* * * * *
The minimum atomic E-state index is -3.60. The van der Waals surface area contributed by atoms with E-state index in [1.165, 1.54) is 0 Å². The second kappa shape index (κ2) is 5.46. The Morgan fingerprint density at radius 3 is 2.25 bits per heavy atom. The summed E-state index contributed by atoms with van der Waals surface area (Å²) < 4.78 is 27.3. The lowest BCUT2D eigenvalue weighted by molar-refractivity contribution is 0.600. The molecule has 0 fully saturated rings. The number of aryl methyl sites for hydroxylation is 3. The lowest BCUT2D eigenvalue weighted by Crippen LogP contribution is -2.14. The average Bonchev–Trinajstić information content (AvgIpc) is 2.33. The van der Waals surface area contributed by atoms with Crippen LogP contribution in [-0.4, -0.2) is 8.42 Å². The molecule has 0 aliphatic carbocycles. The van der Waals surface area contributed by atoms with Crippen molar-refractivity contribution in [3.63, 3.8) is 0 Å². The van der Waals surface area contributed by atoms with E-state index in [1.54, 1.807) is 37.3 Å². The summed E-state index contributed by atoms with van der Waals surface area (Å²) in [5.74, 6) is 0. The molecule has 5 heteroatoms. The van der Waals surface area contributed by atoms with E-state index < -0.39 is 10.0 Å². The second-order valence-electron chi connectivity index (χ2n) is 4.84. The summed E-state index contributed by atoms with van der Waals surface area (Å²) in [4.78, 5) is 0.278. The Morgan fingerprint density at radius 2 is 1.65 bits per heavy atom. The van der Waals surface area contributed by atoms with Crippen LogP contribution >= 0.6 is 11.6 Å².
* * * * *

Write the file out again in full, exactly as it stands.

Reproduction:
The minimum atomic E-state index is -3.60. The van der Waals surface area contributed by atoms with E-state index in [1.165, 1.54) is 0 Å². The second kappa shape index (κ2) is 5.46. The Morgan fingerprint density at radius 3 is 2.25 bits per heavy atom. The summed E-state index contributed by atoms with van der Waals surface area (Å²) < 4.78 is 27.3. The lowest BCUT2D eigenvalue weighted by molar-refractivity contribution is 0.600. The molecule has 0 fully saturated rings. The number of aryl methyl sites for hydroxylation is 3. The lowest BCUT2D eigenvalue weighted by Crippen LogP contribution is -2.14. The average Bonchev–Trinajstić information content (AvgIpc) is 2.33. The van der Waals surface area contributed by atoms with Crippen LogP contribution in [-0.4, -0.2) is 8.42 Å². The molecule has 0 aliphatic carbocycles. The van der Waals surface area contributed by atoms with Crippen molar-refractivity contribution in [3.63, 3.8) is 0 Å². The van der Waals surface area contributed by atoms with E-state index in [1.54, 1.807) is 37.3 Å². The summed E-state index contributed by atoms with van der Waals surface area (Å²) in [5.74, 6) is 0. The molecule has 5 heteroatoms. The van der Waals surface area contributed by atoms with E-state index < -0.39 is 10.0 Å². The second-order valence-electron chi connectivity index (χ2n) is 4.84. The summed E-state index contributed by atoms with van der Waals surface area (Å²) in [4.78, 5) is 0.278. The Morgan fingerprint density at radius 2 is 1.65 bits per heavy atom. The van der Waals surface area contributed by atoms with Crippen LogP contribution >= 0.6 is 11.6 Å².